16 Signs You Have A Sense Of Entitlement Complex
By ALETHEIA LUNA
Then our tears would be mopped up, our snotty little noses would be wiped, and we’d be placed gently to the ground again.
As we grew older, some of us would learn to wait our turn, be patient and show consideration for others. Some of us, however, didn’t. We’d continue throwing tantrums, but in more mature and sophisticated ways. We’d continue to demand our fair share from others, but more subtly, and often without screaming or rolling around on the floor crying. And last of all, we’d continue to expect special treatment just because … well, just because we’re us and it’s because what we deserve. Naturally. Well here’s the thing … you’re not so special. And this article will explain why.
The truth is, having a sense of entitlement is a malignant form of Self-Love, because it often harms the people around us, which indirectly harms us in the long term. In essence, a sense of entitlement is established and upheld by the belief that we are the center of the universe, and if the universe doesn’t meet our needs and desires, all hell will break loose.
This narcissistic mindset is often the result of failing to learn as children and young adults that we are not so special, and other people don’t merely exist to serve our needs and wants.
Some typical examples of narcissistic sense of entitlement behaviors, include the following:
SENSE OF ENTITLEMENT SYMPTOMS
By now you may be wondering: do I have a sense of entitlement? Like anything in life there is a spectrum, and while you may not be a full-blown narcissist or have a borderline personality disorder, you may exhibit a certain level of selfishness that makes other people’s lives hard. If you have a sense of entitlement, symptoms include the following:
1. You impose unrealistic demands onto your family, children, friends, acquaintances, lovers, employees, and/or employers.
2. You tend to feel sorry for yourself if things don’t work out the way you wanted (self-pity), and openly advertise this in melodramatic, attention-seeking ways.
3. People have called you a “bully”, “manipulative”, “ruthless”, “egotistical”, “vain”, or a “liar”.
4. You believe that you deserve happiness and go to great, sometimes extreme lengths to ensure that happens, often at the expense of others.
5. You punish people when they don’t do what you want either passively (e.g. silent treatment, gossiping, spreading rumors) or aggressively (e.g. shouting, verbally/physically abusing).
6. In order to “succeed” in life, you believe in going to any lengths.
7. You constantly see other people as competition or “threats”.
8. You tend to exhibit many double-standards in the way you behave/interact with other people, e.g. I can be late and forget my duties and commitments, but YOU can’t; I can treat myself, but YOU can’t; I can abuse or disrespect you, but YOU can’t to ME.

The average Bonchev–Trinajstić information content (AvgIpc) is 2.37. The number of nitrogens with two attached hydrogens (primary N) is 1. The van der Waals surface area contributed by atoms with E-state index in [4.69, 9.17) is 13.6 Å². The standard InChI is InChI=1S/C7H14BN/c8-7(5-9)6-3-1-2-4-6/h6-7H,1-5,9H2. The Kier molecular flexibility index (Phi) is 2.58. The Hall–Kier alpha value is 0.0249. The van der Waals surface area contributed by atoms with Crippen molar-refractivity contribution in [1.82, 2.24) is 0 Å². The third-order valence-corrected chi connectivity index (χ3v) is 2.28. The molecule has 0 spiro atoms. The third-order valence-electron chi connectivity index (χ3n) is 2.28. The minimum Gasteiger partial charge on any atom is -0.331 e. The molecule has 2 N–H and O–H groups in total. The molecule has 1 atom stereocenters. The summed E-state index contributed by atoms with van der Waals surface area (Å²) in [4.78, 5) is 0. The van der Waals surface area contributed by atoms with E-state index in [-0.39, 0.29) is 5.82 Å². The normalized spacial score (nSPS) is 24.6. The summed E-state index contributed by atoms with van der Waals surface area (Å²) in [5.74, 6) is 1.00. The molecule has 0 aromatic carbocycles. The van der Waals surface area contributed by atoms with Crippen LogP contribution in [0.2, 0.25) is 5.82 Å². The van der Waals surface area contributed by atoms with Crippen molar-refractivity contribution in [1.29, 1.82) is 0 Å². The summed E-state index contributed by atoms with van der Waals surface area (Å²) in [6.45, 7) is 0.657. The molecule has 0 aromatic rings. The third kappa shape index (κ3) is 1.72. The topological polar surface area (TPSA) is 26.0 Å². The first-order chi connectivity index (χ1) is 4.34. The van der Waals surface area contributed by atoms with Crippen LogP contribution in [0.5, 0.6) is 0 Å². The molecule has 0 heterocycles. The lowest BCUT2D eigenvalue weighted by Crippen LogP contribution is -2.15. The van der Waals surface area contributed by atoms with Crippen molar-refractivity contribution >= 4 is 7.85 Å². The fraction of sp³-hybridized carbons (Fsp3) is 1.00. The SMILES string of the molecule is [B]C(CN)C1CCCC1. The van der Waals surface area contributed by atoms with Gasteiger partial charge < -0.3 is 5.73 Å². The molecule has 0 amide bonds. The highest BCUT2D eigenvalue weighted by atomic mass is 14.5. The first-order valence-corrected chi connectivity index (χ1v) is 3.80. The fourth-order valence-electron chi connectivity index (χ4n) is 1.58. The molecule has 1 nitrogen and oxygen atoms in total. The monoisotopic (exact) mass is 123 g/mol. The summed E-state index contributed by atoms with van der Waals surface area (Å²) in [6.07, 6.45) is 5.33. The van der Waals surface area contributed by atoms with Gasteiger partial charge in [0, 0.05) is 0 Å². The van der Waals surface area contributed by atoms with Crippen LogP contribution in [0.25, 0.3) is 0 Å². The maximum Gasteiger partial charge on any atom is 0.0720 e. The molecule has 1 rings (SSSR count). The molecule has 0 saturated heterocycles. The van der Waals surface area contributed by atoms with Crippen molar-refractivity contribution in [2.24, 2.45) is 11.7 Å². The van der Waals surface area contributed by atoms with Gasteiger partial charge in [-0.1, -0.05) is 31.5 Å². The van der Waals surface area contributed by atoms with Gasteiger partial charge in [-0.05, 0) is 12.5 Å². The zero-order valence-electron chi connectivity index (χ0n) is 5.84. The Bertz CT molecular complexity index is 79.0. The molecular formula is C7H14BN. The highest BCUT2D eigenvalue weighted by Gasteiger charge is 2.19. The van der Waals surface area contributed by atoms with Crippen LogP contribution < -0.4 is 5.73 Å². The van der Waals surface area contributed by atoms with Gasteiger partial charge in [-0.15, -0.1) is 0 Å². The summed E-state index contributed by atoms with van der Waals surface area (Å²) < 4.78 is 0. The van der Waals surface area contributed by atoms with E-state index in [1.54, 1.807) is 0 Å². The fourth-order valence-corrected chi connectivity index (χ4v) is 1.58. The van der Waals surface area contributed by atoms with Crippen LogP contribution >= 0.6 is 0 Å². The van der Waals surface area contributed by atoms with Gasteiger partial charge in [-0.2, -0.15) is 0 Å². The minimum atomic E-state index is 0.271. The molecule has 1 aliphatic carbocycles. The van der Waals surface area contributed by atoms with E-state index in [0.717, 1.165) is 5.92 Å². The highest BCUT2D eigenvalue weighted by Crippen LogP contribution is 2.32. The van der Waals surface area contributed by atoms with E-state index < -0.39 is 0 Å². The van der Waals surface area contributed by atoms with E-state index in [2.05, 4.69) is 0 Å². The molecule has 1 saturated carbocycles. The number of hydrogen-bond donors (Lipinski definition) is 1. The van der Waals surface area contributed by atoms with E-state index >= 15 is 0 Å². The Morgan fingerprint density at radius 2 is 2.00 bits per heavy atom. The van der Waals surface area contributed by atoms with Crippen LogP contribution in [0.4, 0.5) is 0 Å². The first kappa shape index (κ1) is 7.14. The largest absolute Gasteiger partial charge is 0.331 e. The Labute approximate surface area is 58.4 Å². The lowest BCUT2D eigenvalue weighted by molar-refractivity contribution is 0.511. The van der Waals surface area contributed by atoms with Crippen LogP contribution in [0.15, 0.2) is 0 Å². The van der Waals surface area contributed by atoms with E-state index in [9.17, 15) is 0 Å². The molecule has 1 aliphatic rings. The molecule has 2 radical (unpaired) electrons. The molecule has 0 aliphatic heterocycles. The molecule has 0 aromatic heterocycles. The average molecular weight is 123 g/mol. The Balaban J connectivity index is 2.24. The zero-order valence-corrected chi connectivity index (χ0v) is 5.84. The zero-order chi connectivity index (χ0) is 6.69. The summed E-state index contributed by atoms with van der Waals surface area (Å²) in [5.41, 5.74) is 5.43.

9. You tend to take more than give in friendships and relationships.
10. You tend to look out for yourself, your needs and desires more than anyone else almost 100% of the time.
11. You have a hard time negotiating or compromising.
12. You have a deep-seated conviction that you have priority and should always come first, even at the expense of stepping on others.
13. People always seem to be offended or upset by what you do or say.
14. You generally think that you are better, or more important, than other people and other people should see this and unquestioningly respect you.
15. You crave admiration and adoration.
16. You like to assert your dominance or superiority over other people, finding it second nature.
It’s important to remember that we all suffer from personality flaws. While some of us are stingy or deeply insecure, others of us have sense of entitlement complexes. If you tend to show this narcissistic trait, there are many ways to slowly work through it to improve the quality of your life, and the lives of others. Examples include:
If you would like to share any thoughts or experiences you have on having a sense of entitlement, please do so below in the comments area!
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About the Author
Aletheia Luna is the author of "Old Souls: The Sages and Mystics of Our World" and "Quiet Strength: Embracing, Empowering and Honoring Yourself as an Introvert" and is the cofounder, editor and author of popular self-discovery websiteLonerWolf.com As a transformational mentor and holistic writer, she has helped to guide thousands of people all throughout the world on their paths of self-acceptance and wholeness. You can follow her work and private updates onFacebook and Goodreads. Published with the author's explicit written permission.